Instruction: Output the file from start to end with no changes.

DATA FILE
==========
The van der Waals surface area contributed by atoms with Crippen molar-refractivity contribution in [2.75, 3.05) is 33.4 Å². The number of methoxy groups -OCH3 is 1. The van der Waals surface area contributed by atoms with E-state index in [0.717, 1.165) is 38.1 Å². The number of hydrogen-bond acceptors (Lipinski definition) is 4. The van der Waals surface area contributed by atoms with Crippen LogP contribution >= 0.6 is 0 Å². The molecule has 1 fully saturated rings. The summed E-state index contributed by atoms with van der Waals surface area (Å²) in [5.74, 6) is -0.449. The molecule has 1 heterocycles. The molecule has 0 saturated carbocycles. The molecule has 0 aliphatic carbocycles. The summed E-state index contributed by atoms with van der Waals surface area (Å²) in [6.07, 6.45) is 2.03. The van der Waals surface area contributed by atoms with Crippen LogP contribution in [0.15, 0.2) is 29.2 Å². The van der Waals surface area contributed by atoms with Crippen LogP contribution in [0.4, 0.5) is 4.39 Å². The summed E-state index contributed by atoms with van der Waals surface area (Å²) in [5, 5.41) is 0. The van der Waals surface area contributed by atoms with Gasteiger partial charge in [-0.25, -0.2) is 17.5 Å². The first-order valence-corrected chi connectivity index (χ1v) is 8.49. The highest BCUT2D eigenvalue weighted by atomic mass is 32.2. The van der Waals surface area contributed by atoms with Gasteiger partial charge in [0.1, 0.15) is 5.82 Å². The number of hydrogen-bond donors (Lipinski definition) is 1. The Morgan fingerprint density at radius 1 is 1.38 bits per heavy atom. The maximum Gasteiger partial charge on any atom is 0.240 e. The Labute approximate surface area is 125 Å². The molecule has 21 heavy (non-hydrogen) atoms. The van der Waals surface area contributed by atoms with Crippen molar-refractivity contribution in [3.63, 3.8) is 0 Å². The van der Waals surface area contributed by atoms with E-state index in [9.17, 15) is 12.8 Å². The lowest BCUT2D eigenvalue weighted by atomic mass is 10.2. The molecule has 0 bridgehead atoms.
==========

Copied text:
The van der Waals surface area contributed by atoms with Crippen molar-refractivity contribution in [2.75, 3.05) is 33.4 Å². The number of methoxy groups -OCH3 is 1. The van der Waals surface area contributed by atoms with E-state index in [0.717, 1.165) is 38.1 Å². The number of hydrogen-bond acceptors (Lipinski definition) is 4. The van der Waals surface area contributed by atoms with Crippen LogP contribution >= 0.6 is 0 Å². The molecule has 1 fully saturated rings. The summed E-state index contributed by atoms with van der Waals surface area (Å²) in [5.74, 6) is -0.449. The molecule has 1 heterocycles. The molecule has 0 saturated carbocycles. The molecule has 0 aliphatic carbocycles. The summed E-state index contributed by atoms with van der Waals surface area (Å²) in [6.07, 6.45) is 2.03. The van der Waals surface area contributed by atoms with Crippen LogP contribution in [0.15, 0.2) is 29.2 Å². The van der Waals surface area contributed by atoms with Crippen LogP contribution in [0.4, 0.5) is 4.39 Å². The summed E-state index contributed by atoms with van der Waals surface area (Å²) in [5, 5.41) is 0. The van der Waals surface area contributed by atoms with Gasteiger partial charge in [-0.25, -0.2) is 17.5 Å². The first-order valence-corrected chi connectivity index (χ1v) is 8.49. The highest BCUT2D eigenvalue weighted by atomic mass is 32.2. The van der Waals surface area contributed by atoms with Gasteiger partial charge in [0.1, 0.15) is 5.82 Å². The number of hydrogen-bond donors (Lipinski definition) is 1. The Morgan fingerprint density at radius 1 is 1.38 bits per heavy atom. The maximum Gasteiger partial charge on any atom is 0.240 e. The Labute approximate surface area is 125 Å². The molecule has 21 heavy (non-hydrogen) atoms. The van der Waals surface area contributed by atoms with Crippen molar-refractivity contribution in [3.63, 3.8) is 0 Å². The van der Waals surface area contributed by atoms with E-state index in [9.17, 15) is 12.8 Å². The lowest BCUT2D eigenvalue weighted by atomic mass is 10.2. The molecule has 0 bridgehead atoms.